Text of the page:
Community hospital facilities[edit]

Glenrothes Hospital is a community hospital located in the Forresters Lodge area to the northwest of the town centre. Opened in October 1981 the hospital has over 80 nursing staff and over 60 beds, as well as around 20 day hospital beds. Glenrothes Hospital provides a wide range of services including; speech and language therapy, occupational therapy, physiotherapy, dietetics, district nurses, health visitors, podiatry, hospital pharmacy and x-ray services. There is, however, no accident and emergency service within this hospital.[182]

Social clubs, organisations and community events[edit]

There are a number of social clubs and organisations operating within Glenrothes which contribute to the cultural and community offerings of the town. These include an art club, various youth clubs, a floral art club, amateur theatre groups, a choral society and a variety of sports clubs.[183][184] Glenrothes hosts an annual gala which is held at Warout Park and has a variety of family activities including a dog show, highland dancing and a travelling funfair with stalls.[185] Summer and winter festivals were held in Riverside Park in 2012. The summer festival included sporting events along with arts and crafts, food stalls and fairground shows.[186] The winter festival coincided with bonfire night celebrations and included the town’s annual fireworks display which was previously held at Warout Park. Markinch and Thornton each host an annual Highland Games[187] and the other surrounding villages host their own annual gala days and festivals.[188]

Riverside Park
Riverside Park during the 2012 summer festival

Public parks and horticulture[edit]

The town has won numerous awards locally and nationally for the quality of its landscaping;[61][64] something that is promoted by the “Take a Pride in Glenrothes” (TAPIG) group.[62] The Glenrothes Development Corporation devoted around one third of land in Glenrothes to the provision of open space.[94] As a consequence the town has numerous parks, the largest being Balbirnie Park,[16] Carleton Park,[189] Gilvenbank Park,[190] Riverside Park,[191] and Warout Park.[192][193] The Lomond Hills Regional Park borders and enters the town to the north and east.[194]

Sports facilities, clubs and events[edit]

The town has a large variety of established sports and leisure facilities. This includes two 18-hole golf courses (Glenrothes and Balbirnie), outdoor skateparks, an indoor ten-pin bowling alley, a football stadium at Warout Park, private gyms and the Michael Woods Sports and Leisure Centre which is a major sports complex located in Viewfield.[86][94][18][195] The Sports Centre was named after the late SNP Councillor Michael Woods in a controversial decision taken by the Glenrothes Area Committee in 2012.[196] The sports centre was recognised for its architectural quality in the 2014 Scottish Property Awards, coming second place in the Architectural Excellence Award for Public Buildings.[197] In April 2018 a new state-of-the-art indoor training facility was developed adjacent to the Michael Woods Sports and Leisure Centre; the only facility of its kind in Fife. The indoor arena features a 3G football pitch allowing for seven-a-side and five-a-side matches. The facility, which was funded by Fife Council and sportscotland at a cost of £2.3 million, is also compliant for rugby training.[198]

Michael Woods Sports and Leisure Centre

The town’s football club is Glenrothes F.C., they compete in the East of Scotland League and play at Warout Stadium. The local rugby club is Glenrothes RFC who are based at Carleton Park and there is also a local cricket club who play at Gilvenbank Park.[199][18][200] The Road Running Festival in Glenrothes is the largest annual sporting event in the town with over 1500 people of all ages and levels of fitness taking part and has been held annually since 1983.[201] The town is also an established destination in hosting the BDO British International Championships for darts which are held annually at the town’s CISWO club.[202][203][204]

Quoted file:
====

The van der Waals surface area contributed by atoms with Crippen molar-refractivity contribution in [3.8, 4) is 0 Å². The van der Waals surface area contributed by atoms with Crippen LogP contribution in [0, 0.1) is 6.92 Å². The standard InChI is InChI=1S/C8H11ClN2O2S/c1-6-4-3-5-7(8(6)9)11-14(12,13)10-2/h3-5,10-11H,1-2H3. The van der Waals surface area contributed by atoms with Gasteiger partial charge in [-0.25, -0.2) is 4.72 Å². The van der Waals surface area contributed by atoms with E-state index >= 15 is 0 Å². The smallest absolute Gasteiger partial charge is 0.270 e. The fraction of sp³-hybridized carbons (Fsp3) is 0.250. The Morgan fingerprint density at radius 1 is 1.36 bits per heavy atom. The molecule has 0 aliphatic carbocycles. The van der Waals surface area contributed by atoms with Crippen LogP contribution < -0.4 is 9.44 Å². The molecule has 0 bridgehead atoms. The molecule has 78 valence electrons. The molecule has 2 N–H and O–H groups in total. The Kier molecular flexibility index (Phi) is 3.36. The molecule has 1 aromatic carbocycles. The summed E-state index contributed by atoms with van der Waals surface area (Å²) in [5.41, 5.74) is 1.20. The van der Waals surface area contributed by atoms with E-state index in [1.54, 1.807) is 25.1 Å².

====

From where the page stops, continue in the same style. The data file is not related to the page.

Town twinning[edit]

Glenrothes has a twin-town link with Böblingen, a city in Baden-Württemberg in Germany since 1971.[205] As early as 1962 a local councillor had suggested that the town might “twin” with a town on the Continent.[206] Some years later a friendship grew up between teachers at Glenrothes High School and the Gymnasium in Böblingen which eventually led to the twinning of the towns. Since then there have been a number of exchanges on official, club and personal levels.[206]

Notable residents[edit]

Dougray Scott

Famous people associated with the town include the actor Dougray Scott who grew up in Glenrothes and attended Auchmuty High School.

Douglas Mason, known as one of the engineers of the “Thatcher revolution” and the “father of the poll tax“, set up home in Glenrothes in the 1960s and lived most of his adult life there.[207]

Henry McLeish, the former First Minister of Scotland, lived in Glenrothes, having been brought up in nearby Kennoway. Glenrothes town centre is home to the building involved in the notorious Officegate scandal, which ultimately led to McLeish’s resignation as First Minister in 2001.

Tricia Marwick, the first female Presiding Officer of the Scottish Parliament, served as MSP for Glenrothes.[208][209]

John Wallace CBE, born in nearby Methilhill, like many of his extended family played in the Tullis Russell Mills Band; his father worked as a joiner in the late Tullis Russell Paper Mills. He became the only Scot to hold the position of Principal of the Royal Conservatoire of Scotland between 2002 and 2014.[210]

The town has also been home to current and former professional football players including Kevin McHattie (Inverness Caledonian Thistle and previously Hearts), Billy MacKay (formerly Rangers and Hearts) and David Speedie (formerly Chelsea, Liverpool).